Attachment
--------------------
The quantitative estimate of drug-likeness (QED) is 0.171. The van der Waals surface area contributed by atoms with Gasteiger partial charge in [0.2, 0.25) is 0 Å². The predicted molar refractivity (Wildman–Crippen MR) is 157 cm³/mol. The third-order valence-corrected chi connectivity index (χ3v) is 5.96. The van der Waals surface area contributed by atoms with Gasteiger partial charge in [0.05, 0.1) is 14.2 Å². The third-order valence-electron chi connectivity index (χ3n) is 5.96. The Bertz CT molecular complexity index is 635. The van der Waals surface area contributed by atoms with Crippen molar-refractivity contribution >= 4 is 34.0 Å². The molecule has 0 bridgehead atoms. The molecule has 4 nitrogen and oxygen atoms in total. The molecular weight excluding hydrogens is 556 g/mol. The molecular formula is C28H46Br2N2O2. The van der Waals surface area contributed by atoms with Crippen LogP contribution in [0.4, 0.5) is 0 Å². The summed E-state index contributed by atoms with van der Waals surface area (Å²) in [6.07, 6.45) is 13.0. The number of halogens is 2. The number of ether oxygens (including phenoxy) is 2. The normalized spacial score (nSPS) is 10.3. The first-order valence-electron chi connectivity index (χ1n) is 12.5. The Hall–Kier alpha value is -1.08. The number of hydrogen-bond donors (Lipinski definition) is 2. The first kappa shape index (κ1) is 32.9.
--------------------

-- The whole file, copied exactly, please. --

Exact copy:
The quantitative estimate of drug-likeness (QED) is 0.171. The van der Waals surface area contributed by atoms with Gasteiger partial charge in [0.2, 0.25) is 0 Å². The predicted molar refractivity (Wildman–Crippen MR) is 157 cm³/mol. The third-order valence-corrected chi connectivity index (χ3v) is 5.96. The van der Waals surface area contributed by atoms with Gasteiger partial charge in [0.05, 0.1) is 14.2 Å². The third-order valence-electron chi connectivity index (χ3n) is 5.96. The Bertz CT molecular complexity index is 635. The van der Waals surface area contributed by atoms with Crippen molar-refractivity contribution >= 4 is 34.0 Å². The molecule has 0 bridgehead atoms. The molecule has 4 nitrogen and oxygen atoms in total. The molecular weight excluding hydrogens is 556 g/mol. The molecular formula is C28H46Br2N2O2. The van der Waals surface area contributed by atoms with Crippen LogP contribution in [0.4, 0.5) is 0 Å². The summed E-state index contributed by atoms with van der Waals surface area (Å²) in [6.07, 6.45) is 13.0. The number of halogens is 2. The number of ether oxygens (including phenoxy) is 2. The normalized spacial score (nSPS) is 10.3. The first-order valence-electron chi connectivity index (χ1n) is 12.5. The Hall–Kier alpha value is -1.08. The number of hydrogen-bond donors (Lipinski definition) is 2. The first kappa shape index (κ1) is 32.9.